Time for a New I.D.E.A.?

Time for a New I.D.E.A.

By Ed Heaton

Recently, I came across a program called “The Inclusive Schools Climate Change Initiative” (ISCI).  This program (more about it later), developed by the Center for Applied Psychology at Rutgers, led me down the rabbit hole of the I.D.E.A.

The Individuals with Disabilities Education Act was passed by Congress in 1975 to assure funding for the cost of special education services for students with disabilities. The Act has never been fully funded. In the Act, Congress set a maximum target of 40% of the cost of funding special education services, with states and school districts spending the other 60% of the cost. Over the years, the Act has never been fully funded. For example, in the year 2014, Congress allotted $11.48 billion to pay for approximately 16% of the cost of special education. This is $17.17 billion below the full funding level of $28.65 billion.  This funding only covers Part B of the I.D.E.A., which is for students from 5 to 21 years of age.


One would think after 38 years of funding that there would be enough information to see if transition programs for school age students were successful in either leading them to gainful employment or proceeding onto a post-secondary education. Unfortunately, the claims of transition advocates cannot be verified.  In a study released in August 2013 by the U.S. Department of Education, National Center for Education Evaluation and Regional Assistance, it was stated that, “Despite the efforts of policymakers and practitioners, a gap remains between post-high school outcomes of students with disabilities and outcomes for other students.”   The study found that there was not enough empirical information to determine whether transition programs had helped people with disabilities or not.  Part of the problem was that out of 10,752 studies considered, only 43 were found eligible for review.  Therefore, there was not enough evidence to conclusively prove whether or not transition programs were effective in meeting their goals.


Anecdotally speaking, from my own experience and those of others, transition has been effective on a one-to-one basis.  For example, I once helped a gentleman who was blind get an internship at Home Box Office (HBO) while he was in college.  He was the only person with a disability to respond to my request to apply for an internship.  This was after I obtained the names of candidates from the former President’s Committee on Employment of People with Disabilities.  What this person had going for him, beside his own ability, was that his mother would do anything for him to achieve his life goals.  He later went onto graduate from Seton Hall University at with both undergraduate and graduate degrees.


Unfortunately, what had happened with I.D.E.A. is that special education services have become a largely unfunded mandate, due to the fact that Congress has never completely funded the law it passed in 1975. Therefore, what has happened is that people who need special education services are caught in a never-ending struggle between themselves and their school systems, due to the cost of services.  Now add in the fact that there is no overall conclusive evidence that transition programs have helped to improve educational outcomes, and it leads to a question.  What is the most effective way of funding special education services?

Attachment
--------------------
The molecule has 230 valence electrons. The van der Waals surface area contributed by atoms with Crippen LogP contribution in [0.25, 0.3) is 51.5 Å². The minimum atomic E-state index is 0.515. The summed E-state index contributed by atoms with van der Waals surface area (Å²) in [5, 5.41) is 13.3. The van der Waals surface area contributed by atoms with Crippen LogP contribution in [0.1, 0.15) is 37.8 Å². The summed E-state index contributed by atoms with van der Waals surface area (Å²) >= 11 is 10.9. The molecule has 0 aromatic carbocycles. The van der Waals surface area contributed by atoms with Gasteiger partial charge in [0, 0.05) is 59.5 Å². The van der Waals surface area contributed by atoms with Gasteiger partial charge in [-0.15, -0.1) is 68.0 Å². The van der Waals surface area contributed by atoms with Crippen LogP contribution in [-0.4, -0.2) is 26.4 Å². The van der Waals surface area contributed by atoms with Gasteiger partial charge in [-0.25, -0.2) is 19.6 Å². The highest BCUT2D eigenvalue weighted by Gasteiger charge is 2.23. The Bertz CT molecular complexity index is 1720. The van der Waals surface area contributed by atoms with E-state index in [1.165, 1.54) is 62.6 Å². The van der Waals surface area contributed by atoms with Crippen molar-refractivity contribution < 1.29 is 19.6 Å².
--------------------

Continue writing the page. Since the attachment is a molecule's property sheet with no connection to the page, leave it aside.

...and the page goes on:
In the example I gave above, as well as my own personal life experience, any successful transition for people with disabilities starts with the parents of a disabled individual.  Perhaps a more effective way of providing special education services is a federal voucher system, where the parents would be responsible for obtaining the services needed for their children to succeed.  This may come as anathema to those advocates who believe that the free public education system should include proper educational and transition services, but if the current way is not working, what do you do?


Lost in Transition


The goal of the ISCI program, mentioned above, is to “improve school inclusion practices by creating a school climate that provides opportunities for growth and development for all students and improves engagement and social participation of students with disabilities.”  The program tries to accomplish this by creating programs to promote more interaction and understanding between non-disabled students and students with disabilities. As an example, in Mendham, New Jersey, a program was developed to raise disability awareness by having students read books about children with visible and invisible disabilities.  Programs were also developed in other school districts based on the same set of ideas.


Say what? The problem isn’t the lack of inclusivity in a specific school or school system.  The problem is that the students aren’t there because they don’t have the specialized services available to them that allow them to be part of the school.  The main problem is the fact that the I.D.E.A. is underfunded.  Changing the climate without addressing the main problem kind of seems as useful as one’s appendix.  Not a bad thing to have, but you can certainly live without it.


Instead of nibbling at the edges of the problem, the focus of educational efforts should be to work toward complete funding of the I.D.E.A.  People are most afraid of what they don’t know.  The only way to remove that fear is to put more children with disabilities into the schools so that natural social bonds can form between students.  Trying to force-feed the process by changing the climate on a school-by-school basis has a very limited and perhaps only short-term effect.


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